Was there some kind of secret discord between Elway and Shanahan? I've never heard of one, and as Ben Franklin pointed out, three people can keep a secret if two of them are dead. They were seen together and in good spirits too many times for me to believe that some kind of distaste had somehow crept into their relationship. At the same time, I've tended to wonder why Elway was so obviously missing over the past 12 years. The simplest explanation is that he just wanted the team to get on with it's 'life', to move past the days during which Elway was lauded to the point of worship by so many. And in defense of that possibility, Kyle Orton is so patently the anti-Elway that perhaps, just perhaps, Elway is beginning to feel that enough time has passed that he can take over a role around the team and its marketing branch without being a distraction to the team or becoming yet again a constant comparison to the current quarterback. Until this passed year, Denver was looking expectantly for the next Elway. The truth of that is, there won't be one. Oh, there will be great quarterbacks, certainly, brilliant field generals, and make no mistake, Denver is likely to hoist the Lombardi Trophy yet again. But if they will compared at all to John Elway, it will be in passing, a brief note of their mutual accomplishments rather than the critical expectation of a recurrence of John's brilliance that minimizes the efforts and abilities of nearly any quarterback in the game and polarizes the fans that support the team. That has, for some time now, infected the organization and its fanbase. And now, just maybe, it could have passed.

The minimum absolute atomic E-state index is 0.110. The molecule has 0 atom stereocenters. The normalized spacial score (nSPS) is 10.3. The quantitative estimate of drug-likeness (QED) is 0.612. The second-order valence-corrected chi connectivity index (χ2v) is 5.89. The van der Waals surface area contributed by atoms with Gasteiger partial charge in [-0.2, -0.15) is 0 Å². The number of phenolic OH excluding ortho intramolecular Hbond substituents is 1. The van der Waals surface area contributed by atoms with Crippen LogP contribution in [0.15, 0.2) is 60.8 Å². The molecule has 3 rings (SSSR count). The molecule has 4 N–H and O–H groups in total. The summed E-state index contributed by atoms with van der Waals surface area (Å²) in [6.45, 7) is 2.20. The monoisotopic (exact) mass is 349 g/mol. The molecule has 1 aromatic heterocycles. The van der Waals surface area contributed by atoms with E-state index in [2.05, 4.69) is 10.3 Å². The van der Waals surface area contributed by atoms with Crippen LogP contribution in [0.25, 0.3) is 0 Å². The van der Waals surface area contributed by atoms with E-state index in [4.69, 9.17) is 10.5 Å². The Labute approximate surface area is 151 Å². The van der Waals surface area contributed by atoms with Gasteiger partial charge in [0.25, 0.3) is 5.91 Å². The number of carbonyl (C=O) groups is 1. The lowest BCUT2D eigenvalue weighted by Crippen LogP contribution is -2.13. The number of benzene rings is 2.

For whatever reasons, Josh McDaniels and John Elway have been united by circumstance (one or more circumstances that was/were undoubtedly set up by someone or some ones along the way), they have found that they have much in common, and they've talked enough football that Elway was comfortable after their recent golf game assuring the fans that Josh McDaniels has what it takes to bring that trophy back to Denver. I recall the 4 SB victories of the Pittsburgh Steelers and I also recall how hard they had to fight, and how long it took to bring that trophy back to the city. Denver may have seen a hard road bereft of playoff victories, but in the opinion of the best QB to ever take Denver's field, the team is now firmly in the hands of someone who has what it takes to win that ultimate football game, and Elway himself is now willing and has plans to take part in the Broncos organization. This is some of the best news of the summer. The upcoming trip to London, the media circus that will surround it and other issues were mentioned as parts of the functions that Elway will now play. The Prodigal returns to the organization, and he brings with him good news. Denver, he feels, is in the hands of someone who has the skills and knowledge to return the organization to it's former luster and glory. Frankly, it's nice to hear.